For many Twin Cities cyclists, winter is a frustrating 4-month long purgatory spent indoors enduring endless hours spinning on a bike trainer. When spring officially arrives, riders rejoice and register for the Minnesota Ironman. Held the last Sunday in April, the 48-year old bike ride serves as the kickoff to the local cycling season.
Jon Ridge, VP central region, Hostelling International USA, host of the Ironman recalls the event’s early years. “In 1967, the American Youth Hosteling Council in Minnesota needed to raise money for the Council. The new president Stan Bezanson knew about California century rides organized by the L.A. Wheelmen. He said, “If we can do this, we’ll be the first organized one in Minnesota.” So, why is it called the Ironman?” In Bezanson words, “The name fits when you consider “the time of the year, the lack of training time and the better than even chance of inclement weather.”
Pointing out that indoor trainers were rare 48 years ago, Ridge continues, “Eleven people signed up for the first ride and 7 finished. The last 15 years we’ve averaged 4,600 riders. To have that many people cycling in late April is amazing. There is a strong group of cyclists in this state that are really motivated about riding.”
The Minnesota Ironman’s early date motivates cyclists to stay fit over the winter. But getting into riding shape isn’t the only challenge. The weather in April is about as volatile as the stock market in a recession. Over the Ironman’s four decades, cyclists have enjoyed 70-degree blue skies and sunshine, endured hypothermia inducing freezing rain and braced headwinds strong enough to test the mettle of even the most hard-core riders.
Starting from the Washington County Fairgrounds, Ironman riders can pick from 58, 29, 27 and 15-mile loops through the surrounding communities of Stillwater, Afton, Lake Elmo, Scandia, Marine on the St. Croix and Oak Park Heights.
The Ironman has never been promoted as a race. Riders set their own challenge for the day. Small groups of friends may try finishing under a set time, others commit to finishing a century and first time riders enjoy the camaraderie found on the shorter loops.
“The Washington County Fairgrounds is the hub of all routes,” says Ridge. “Riders who want to reach a 100-mile distance can combine loops to reach their goal. “If people get back after finishing the 58-mile route and say I wanted to do more but I’m toast and exhausted, they can stop at the hub. Their cars are right here so they can call it a day without waiting for a sag wagon.”
Each year, more than 60 percent of the Minnesota Ironman’s riders are repeat participants. The event’s volunteers are a big reason for that loyalty. Throughout the day, hundreds of volunteers who staff aid stations, distribute food, ride the course in sag wagons and repair mechanical problems contribute to making it a good Ironman. The aid stations offer incredible banquets of nourishment; water, sports drinks, energy bars and gels are just the start. With apples, bananas, oranges, bagels, muffins, your choice of Snickers or M&M’s, plus coffee and juices it’s hard not to get your fill and vary the menu from one stop to the next. On cold, windy rainy days, a steaming hot bowl of spaghetti is a dream come true.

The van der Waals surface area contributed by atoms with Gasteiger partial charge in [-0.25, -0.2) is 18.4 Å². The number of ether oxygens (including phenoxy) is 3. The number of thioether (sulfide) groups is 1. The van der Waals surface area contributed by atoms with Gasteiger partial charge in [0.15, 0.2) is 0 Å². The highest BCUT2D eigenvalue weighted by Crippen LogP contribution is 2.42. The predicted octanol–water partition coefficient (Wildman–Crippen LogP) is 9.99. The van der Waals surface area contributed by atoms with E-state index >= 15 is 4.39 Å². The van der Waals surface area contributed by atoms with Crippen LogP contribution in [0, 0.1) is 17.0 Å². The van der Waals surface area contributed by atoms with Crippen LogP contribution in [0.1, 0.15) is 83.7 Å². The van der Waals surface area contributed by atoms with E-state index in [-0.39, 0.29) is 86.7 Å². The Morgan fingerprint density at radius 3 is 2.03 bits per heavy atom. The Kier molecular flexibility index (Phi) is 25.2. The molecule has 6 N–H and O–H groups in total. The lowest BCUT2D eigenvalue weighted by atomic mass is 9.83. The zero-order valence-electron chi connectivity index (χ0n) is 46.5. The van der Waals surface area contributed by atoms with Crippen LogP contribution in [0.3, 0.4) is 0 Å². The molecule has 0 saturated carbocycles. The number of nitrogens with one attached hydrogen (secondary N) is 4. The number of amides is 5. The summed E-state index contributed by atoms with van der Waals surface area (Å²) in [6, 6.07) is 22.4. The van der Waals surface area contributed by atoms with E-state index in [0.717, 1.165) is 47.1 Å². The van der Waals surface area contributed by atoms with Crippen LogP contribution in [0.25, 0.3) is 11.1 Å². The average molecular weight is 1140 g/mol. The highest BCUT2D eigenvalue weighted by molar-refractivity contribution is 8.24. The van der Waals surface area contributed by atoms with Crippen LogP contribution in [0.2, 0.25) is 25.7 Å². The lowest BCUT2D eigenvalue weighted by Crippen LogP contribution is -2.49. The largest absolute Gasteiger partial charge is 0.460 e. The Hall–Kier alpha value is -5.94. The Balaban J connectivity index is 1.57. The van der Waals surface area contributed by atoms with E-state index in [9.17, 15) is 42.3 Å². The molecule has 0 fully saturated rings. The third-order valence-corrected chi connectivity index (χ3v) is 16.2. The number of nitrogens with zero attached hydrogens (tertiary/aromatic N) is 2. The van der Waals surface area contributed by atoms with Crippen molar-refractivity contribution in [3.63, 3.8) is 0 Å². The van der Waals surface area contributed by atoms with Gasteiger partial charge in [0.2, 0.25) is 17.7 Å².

Each rest stop seems to come into view five minutes away from the moment “I could use a break” crosses your mind. The pace at the rest stops is never rushed or competitive. Riders come and go according to their own clock.
On the long loops, rest stops are located every 15-20 miles. Police officers man major intersections and the course is well marked. Riders with cycling computers can also follow a MapMyRide mobile app. “We provide rest stops strategically placed on the course,” says Ridge. “Radio operators are connected to GPS-equipped sag vans on the course. We’ve taken a very sophisticated approach to supporting the routes.”
When cyclists first hear their friends suggest, “let’s do the Minnesota Ironman” they raise their hands in “are you crazy” astonishment. Most people who hear the Ironman name think first of the legendary swim, bike, run triathlon events. Minnesota’s Ironman has an interesting relationship with the World Triathlon Corporation.
In 1996 Ridge wrote a letter to the editor of Bicycling magazine describing how event organizers had a responsibility to address safety. Ridge recalls, I wrote, “‘I’m the director for a Minnesota bike ride called the Minnesota Ironman. We’ve been doing it for decades and we take safety seriously. And here’s how we do it….’ I got published. Wonderful.”
Shortly after, that thrill was replaced with a much different emotion. Ridge continues, “Within a week I got a letter from an attorney that said you must cease and desist from using the name Ironman and you must immediately stop all use of that name because we own international trademark rights to the name Ironman. Three weeks out from the ride and this took me hard. What am I going to do?”
Sharon Freier, an attorney on the board of directors stepped in to address the issue. “Their quoted date of first use was after we had already been using the Ironman name for our bike ride. We had a bargaining chip. What it comes down to is the Ironman World Triathlon Corporation owns the global trademark rights to the word Ironman. We had been using this name for 30 years under their radar,” says Freier.
With proof of the Minnesota Ironman’s previous use, World Triathlon Corporation and the Minnesota Ironman negotiated a licensing agreement that benefitted both parties. The license agreement remains in place.
The Minnesota Ironman is a fundraiser for the American Youth Hostels Association, now known as Hosteling International. The 2014 Minnesota Ironman Bike Ride will be held on Sunday, April 27th.